Another stand-out of CLOG: Brutalism is Michael Kubo, Chris Grimley and Mark Pasnik’s brilliant articles “BRUTAL”/“HEROIC,” which also contend that the bane of Brutalism’s existence is its name, which helped to reduce the movement from a philosophical expression to a “stylistic label” – and a pernicious one at that:

“Originally seen to reflect the democratic attributes of a powerful civic expression—authenticity, honesty, directness, strength—the forceful nature of Brutalist aesthetics eventually came to signify precisely the opposite: hostility, coldness, inhumanity.[...] Separated from its original context and reduced in meaning, Brutalism became an all-too-easy pejorative, a term that suggests these buildings were designed with bad intentions” (166).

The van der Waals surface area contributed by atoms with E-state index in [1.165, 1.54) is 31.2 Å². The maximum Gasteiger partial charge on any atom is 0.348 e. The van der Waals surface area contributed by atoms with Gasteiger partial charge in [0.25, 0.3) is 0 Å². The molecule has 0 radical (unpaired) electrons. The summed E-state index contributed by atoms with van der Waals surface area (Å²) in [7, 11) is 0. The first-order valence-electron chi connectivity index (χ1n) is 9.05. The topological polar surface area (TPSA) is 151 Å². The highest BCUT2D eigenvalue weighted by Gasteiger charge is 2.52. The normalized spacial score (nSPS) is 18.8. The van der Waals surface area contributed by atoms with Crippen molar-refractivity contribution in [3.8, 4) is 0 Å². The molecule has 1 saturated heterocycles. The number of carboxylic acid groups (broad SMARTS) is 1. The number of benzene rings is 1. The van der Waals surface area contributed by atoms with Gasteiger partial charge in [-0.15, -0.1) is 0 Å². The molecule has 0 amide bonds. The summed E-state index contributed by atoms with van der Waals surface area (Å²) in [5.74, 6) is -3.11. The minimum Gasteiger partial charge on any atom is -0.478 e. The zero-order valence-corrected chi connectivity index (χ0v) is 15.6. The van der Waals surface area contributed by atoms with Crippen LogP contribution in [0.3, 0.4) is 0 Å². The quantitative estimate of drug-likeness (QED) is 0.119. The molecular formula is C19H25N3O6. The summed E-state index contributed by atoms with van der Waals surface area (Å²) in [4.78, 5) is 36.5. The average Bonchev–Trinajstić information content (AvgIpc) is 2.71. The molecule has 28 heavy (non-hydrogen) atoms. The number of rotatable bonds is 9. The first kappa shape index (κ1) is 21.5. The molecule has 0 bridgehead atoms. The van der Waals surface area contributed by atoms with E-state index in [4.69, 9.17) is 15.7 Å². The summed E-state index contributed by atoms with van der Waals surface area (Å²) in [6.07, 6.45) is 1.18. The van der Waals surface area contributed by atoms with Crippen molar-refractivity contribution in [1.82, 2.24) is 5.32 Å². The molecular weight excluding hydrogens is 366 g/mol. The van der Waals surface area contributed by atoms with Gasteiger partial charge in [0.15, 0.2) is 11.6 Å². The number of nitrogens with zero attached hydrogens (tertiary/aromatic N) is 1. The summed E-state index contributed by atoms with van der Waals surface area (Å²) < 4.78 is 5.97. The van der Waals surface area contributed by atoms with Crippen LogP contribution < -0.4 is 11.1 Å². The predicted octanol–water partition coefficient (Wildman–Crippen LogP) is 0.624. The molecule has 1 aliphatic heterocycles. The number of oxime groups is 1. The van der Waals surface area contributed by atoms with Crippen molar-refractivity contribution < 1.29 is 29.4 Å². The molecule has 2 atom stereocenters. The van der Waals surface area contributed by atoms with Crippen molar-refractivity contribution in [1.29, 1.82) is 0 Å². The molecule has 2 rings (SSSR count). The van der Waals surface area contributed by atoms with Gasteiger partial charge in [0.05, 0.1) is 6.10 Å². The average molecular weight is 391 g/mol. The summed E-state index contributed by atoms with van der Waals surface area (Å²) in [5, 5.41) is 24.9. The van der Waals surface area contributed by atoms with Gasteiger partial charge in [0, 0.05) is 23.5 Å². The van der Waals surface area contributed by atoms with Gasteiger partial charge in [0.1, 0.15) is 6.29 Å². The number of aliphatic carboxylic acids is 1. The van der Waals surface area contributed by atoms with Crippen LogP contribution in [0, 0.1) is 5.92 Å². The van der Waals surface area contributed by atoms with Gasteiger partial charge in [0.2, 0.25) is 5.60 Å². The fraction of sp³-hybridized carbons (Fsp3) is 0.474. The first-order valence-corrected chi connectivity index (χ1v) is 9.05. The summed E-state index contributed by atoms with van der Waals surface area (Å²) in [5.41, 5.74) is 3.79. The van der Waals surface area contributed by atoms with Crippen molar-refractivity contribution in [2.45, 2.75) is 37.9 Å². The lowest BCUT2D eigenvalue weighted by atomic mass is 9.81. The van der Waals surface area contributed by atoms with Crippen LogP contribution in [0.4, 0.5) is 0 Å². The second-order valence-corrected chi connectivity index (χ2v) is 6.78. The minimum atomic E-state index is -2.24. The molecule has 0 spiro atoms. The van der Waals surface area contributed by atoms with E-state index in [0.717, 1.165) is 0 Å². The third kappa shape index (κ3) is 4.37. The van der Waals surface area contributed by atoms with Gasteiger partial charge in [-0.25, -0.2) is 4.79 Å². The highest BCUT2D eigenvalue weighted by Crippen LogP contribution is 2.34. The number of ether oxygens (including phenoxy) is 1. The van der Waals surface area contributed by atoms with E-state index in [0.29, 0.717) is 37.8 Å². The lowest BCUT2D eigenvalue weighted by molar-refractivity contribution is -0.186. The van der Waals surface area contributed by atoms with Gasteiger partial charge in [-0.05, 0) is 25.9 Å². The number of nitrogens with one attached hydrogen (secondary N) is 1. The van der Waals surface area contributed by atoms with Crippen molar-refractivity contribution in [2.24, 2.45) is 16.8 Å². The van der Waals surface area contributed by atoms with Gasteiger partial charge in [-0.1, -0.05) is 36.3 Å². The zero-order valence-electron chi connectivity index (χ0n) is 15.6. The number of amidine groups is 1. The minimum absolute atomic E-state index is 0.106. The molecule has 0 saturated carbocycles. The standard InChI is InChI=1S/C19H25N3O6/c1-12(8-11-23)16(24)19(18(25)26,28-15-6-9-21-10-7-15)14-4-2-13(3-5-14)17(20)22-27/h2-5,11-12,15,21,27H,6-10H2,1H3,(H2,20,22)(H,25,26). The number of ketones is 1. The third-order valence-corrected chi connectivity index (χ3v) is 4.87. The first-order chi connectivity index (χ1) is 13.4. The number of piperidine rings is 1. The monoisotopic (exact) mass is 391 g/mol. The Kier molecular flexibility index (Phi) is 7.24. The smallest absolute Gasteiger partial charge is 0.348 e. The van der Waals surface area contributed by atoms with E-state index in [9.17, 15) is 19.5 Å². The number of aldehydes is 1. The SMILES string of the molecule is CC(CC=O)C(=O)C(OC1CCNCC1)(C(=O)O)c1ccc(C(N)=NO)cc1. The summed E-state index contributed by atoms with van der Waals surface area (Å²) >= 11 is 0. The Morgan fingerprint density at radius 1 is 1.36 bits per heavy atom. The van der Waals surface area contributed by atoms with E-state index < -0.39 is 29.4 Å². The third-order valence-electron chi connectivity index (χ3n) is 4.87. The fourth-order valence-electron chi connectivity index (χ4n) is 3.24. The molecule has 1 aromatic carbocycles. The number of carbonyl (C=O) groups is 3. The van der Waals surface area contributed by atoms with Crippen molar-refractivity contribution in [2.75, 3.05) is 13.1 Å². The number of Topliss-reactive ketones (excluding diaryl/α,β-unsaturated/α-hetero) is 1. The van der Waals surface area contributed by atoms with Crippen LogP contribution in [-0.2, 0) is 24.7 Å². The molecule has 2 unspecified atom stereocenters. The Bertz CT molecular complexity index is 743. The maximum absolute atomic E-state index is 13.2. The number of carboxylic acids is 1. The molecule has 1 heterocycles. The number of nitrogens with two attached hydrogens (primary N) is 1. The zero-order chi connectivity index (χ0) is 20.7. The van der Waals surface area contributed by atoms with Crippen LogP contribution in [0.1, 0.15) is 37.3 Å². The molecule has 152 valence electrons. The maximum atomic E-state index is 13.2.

However, Kubo, Grimley, and Pasnik take the argument one step further, by suggesting a rhetorical re-appropriation of Brutalism, a new name: “Heroic.”

“Like the ethic-or-aesthetic of Brutalism, Heroic refers at once to the formal attributes of the buildings themselves—powerful, singular, iconic—and to the attitudes of the architects and institutions that created them. [...] Heroic carries both positive and negative connotations. It underscores the ambition, but also the hubris that marked the architectural production of the time. Unlike Brutalism, which has become nearly impossible to dissociate from its negative connotations, Heroic acknowledges the complexities of these buildings—both the intentions from which they grew and their controversial status today” (167).

While I’m more inclined to side with Strak’s perspective, one which allows the Brutal to become Heroic via its context, there’s no denying that Kubo, Grimley, and Pasnik clearly have a point. Brutalism is not just a victim of its historical context or aesthetics, but also of its damning name; perhaps if we re-calibrated the debate, and began discussing the value of “Heroic” buildings, rather than “Brutal” buildings, these concrete beasts would have a greater chance for survival – maybe even affection.